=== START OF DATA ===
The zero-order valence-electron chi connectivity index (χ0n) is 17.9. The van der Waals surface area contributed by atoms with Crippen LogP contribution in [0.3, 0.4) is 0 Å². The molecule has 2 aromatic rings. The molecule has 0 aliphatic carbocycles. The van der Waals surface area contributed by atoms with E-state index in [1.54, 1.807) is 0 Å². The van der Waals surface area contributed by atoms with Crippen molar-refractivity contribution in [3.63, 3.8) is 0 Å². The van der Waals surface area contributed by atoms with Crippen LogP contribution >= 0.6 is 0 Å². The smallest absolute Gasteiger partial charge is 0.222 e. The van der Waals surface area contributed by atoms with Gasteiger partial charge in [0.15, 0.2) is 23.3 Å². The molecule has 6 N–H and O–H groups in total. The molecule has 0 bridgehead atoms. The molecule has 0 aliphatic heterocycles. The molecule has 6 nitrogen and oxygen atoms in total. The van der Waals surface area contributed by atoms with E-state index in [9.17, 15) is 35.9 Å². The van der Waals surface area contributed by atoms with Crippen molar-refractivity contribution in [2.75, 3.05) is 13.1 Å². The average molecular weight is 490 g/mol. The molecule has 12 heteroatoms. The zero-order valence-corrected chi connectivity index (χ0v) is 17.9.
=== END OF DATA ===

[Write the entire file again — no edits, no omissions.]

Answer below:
The zero-order valence-electron chi connectivity index (χ0n) is 17.9. The van der Waals surface area contributed by atoms with Crippen LogP contribution in [0.3, 0.4) is 0 Å². The molecule has 2 aromatic rings. The molecule has 0 aliphatic carbocycles. The van der Waals surface area contributed by atoms with E-state index in [1.54, 1.807) is 0 Å². The van der Waals surface area contributed by atoms with Crippen molar-refractivity contribution in [3.63, 3.8) is 0 Å². The van der Waals surface area contributed by atoms with Crippen LogP contribution >= 0.6 is 0 Å². The smallest absolute Gasteiger partial charge is 0.222 e. The van der Waals surface area contributed by atoms with Gasteiger partial charge in [0.15, 0.2) is 23.3 Å². The molecule has 6 N–H and O–H groups in total. The molecule has 0 bridgehead atoms. The molecule has 0 aliphatic heterocycles. The molecule has 6 nitrogen and oxygen atoms in total. The van der Waals surface area contributed by atoms with E-state index in [9.17, 15) is 35.9 Å². The van der Waals surface area contributed by atoms with Crippen molar-refractivity contribution in [2.75, 3.05) is 13.1 Å². The average molecular weight is 490 g/mol. The molecule has 12 heteroatoms. The zero-order valence-corrected chi connectivity index (χ0v) is 17.9.